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Inherited heart (cardiac) conditions service

Contact

Phone: 020 7188 4927

Email: gst-tr.cardiology@nhs.net

We'll respond to your email within 2 working days.

Clinical advice

Email: gst-tr.iccnurses@nhs.net

Existing patients needing urgent advice can email our inherited cardiac conditions specialist nurses.

We'll respond to your email within 2 working days.

Addresses

Cardiac outpatients, ground floor, North Wing, St Thomas' Hospital, Westminster Bridge Road, London SE1 7EH

Map to cardiac outpatients at St Thomas' Hospital (PDF 2.25MB)

Cardiac outpatients, 1st floor, Southwark Wing, Guy's Hospital, Great Maze Pond, London SE1 9RT

Map to cardiac outpatients at Guy's Hospital (PDF 2.17MB)

Cardiac outpatients, suite 6, 1st floor, Golden Jubilee Wing, King's College Hospital, Denmark Hill, London SE5 9RS

Inherited heart conditions and coronavirus (COVID-19)

Brugada syndrome

Detecting and treating fever is important for patients with Brugada syndrome.

Follow the government's advice regarding social distancing and self-isolation.

A temperature higher than 38°C is a fever and should be treated using paracetamol or ibuprofen. If you have a high fever (40°C or higher) which does not come down after treating it, and if you do not have an implantable cardioverter-defibrillator (ICD), please go to your local emergency department for an electrocardiogram (ECG). You may need to be admitted for cardiac monitoring.

If you have Brugada syndrome, continue to follow the usual advice we give:

Long QT syndrome

Please follow our usual advice if you have:

  • long QT syndrome
  • a prolonged QT on your electrocardiogram (ECG) even when a definite diagnosis of an inherited condition has not been made

It is important to continue beta-blocker medicines if these have been prescribed by your doctor. Avoid medicines that can cause QT prolongation. Treat diarrhoea and vomiting promptly (for example with Dioralyte) to avoid low potassium levels.

Fever does not generally seem to cause a problem in long QT syndrome (but a possible exception is patients with long QT syndrome type 2). These patients should take paracetamol to reduce a fever (or antibiotics if appropriate for a bacterial infection).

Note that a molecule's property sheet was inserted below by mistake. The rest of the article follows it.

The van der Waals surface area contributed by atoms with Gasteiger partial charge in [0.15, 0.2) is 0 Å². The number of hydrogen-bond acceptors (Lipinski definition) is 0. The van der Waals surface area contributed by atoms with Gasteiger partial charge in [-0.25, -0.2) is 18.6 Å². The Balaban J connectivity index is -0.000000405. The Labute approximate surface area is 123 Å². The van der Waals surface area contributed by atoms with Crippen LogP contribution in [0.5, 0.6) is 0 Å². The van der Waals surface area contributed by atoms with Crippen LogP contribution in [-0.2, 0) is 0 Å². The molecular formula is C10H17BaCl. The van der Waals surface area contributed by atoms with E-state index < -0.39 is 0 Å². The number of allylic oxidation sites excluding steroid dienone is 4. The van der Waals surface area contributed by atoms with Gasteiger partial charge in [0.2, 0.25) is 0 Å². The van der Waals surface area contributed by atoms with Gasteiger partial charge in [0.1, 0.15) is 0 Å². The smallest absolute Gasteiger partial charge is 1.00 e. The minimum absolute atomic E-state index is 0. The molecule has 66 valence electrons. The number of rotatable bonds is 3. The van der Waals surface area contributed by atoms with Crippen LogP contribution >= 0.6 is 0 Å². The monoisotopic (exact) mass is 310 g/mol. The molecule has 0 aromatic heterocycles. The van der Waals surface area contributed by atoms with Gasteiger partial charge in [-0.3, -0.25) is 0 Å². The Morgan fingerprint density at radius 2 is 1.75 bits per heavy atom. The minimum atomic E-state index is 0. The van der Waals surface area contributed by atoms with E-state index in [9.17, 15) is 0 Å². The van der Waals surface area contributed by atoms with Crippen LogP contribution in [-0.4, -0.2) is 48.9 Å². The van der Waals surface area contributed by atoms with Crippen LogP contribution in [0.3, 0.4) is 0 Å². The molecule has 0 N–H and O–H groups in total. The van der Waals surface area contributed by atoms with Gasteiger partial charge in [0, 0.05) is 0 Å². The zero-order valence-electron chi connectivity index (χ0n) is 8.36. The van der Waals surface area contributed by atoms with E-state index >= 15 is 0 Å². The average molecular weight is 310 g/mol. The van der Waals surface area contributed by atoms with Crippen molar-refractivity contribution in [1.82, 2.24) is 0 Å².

Overview 

We aim to improve the diagnosis, treatment and outcome of patients with inherited heart disease. We provide:

  • diagnosis
  • high-quality care
  • psychological support for you and your family

We offer clinics at Guy's and St Thomas' and King's College Hospitals. These clinics combine clinical, familial and genetic assessment. We aim to minimise the number of visits you make to hospital.

We work closely with our children's heart services team at Evelina London to provide a smooth transition of care from childhood, to adolescence through to adulthood.

Inherited cardiac conditions are family disorders that can affect the heart muscle and the heart rhythm. Our team of doctors and other healthcare professionals provide treatment and support for a range of conditions.

Inherited heart muscle conditions are also known as cardiomyopathies. These can lead to heart failure.

They include:

Inherited heart rhythm conditions are also known as inherited arrhythmia syndromes. These conditions can cause problems with the heart rate and rhythm.

They include:

Other conditions we see include:

  • muscular dystrophies associated with heart involvement:
    • myotonic dystrophy
    • limb girdle muscular dystrophy
    • Emery-Dreifuss muscular dystrophy
    • Becker muscular dystrophy
    • Duchenne muscular dystrophy
  • inherited aortopathies

  • inherited metabolic disease with heart involvement such as mitochondrial disorders and Anderson-Fabry disease

We have access to a number of tests for the heart and genetic tests.

Research and clinical trials

We are part of King's Health Partners Academic Health Sciences Centre. This brings together research, clinical excellence and world-class teaching to deliver advances in healthcare.

Health information

British Heart Foundation has information and support for people with inherited heart conditions.

Genetic Alliance supports people with genetic, rare and undiagnosed conditions in the UK.

Team

Our team is made up of:

  • consultants
  • visiting consultants
  • specialist nurses
  • genetic counsellors
  • a specialist cardiac physiologist
  • administrative staff

Consultants

Dr Rachel Bastiaenen, consultant cardiologist and honorary senior lecturer (clinical lead for ICC)

Professor Gerald Carr-White, consultant cardiologist (clinical director)

Dr Michael Cooklin, consultant cardiologist and electrophysiologist

Dr Yaso Emmanuel, consultant cardiologist

Dr Brian Halliday, consultant cardiologist

Dr Tevfik Ismail, senior lecturer and honorary consultant cardiologist

Dr Stam Kapetanakis, consultant cardiologist

Dr Sujeev Mathur, consultant paediatric cardiologist

Dr Radha Ramachandran, consultant in metabolic medicine

Dr Will Regan, consultant paediatric cardiologist

Dr Leema Robert, consultant in cardiovascular genetics

Professor Eric Rosenthal, consultant paediatric cardiologist and electrophysiologist

Dr Hannah Sinclair, consultant cardiologist

Dr Nabeel Sheikh, consultant cardiologist and honorary senior lecturer

Dr Jessica Webb, consultant cardiologist (clinical lead for heart failure)

 

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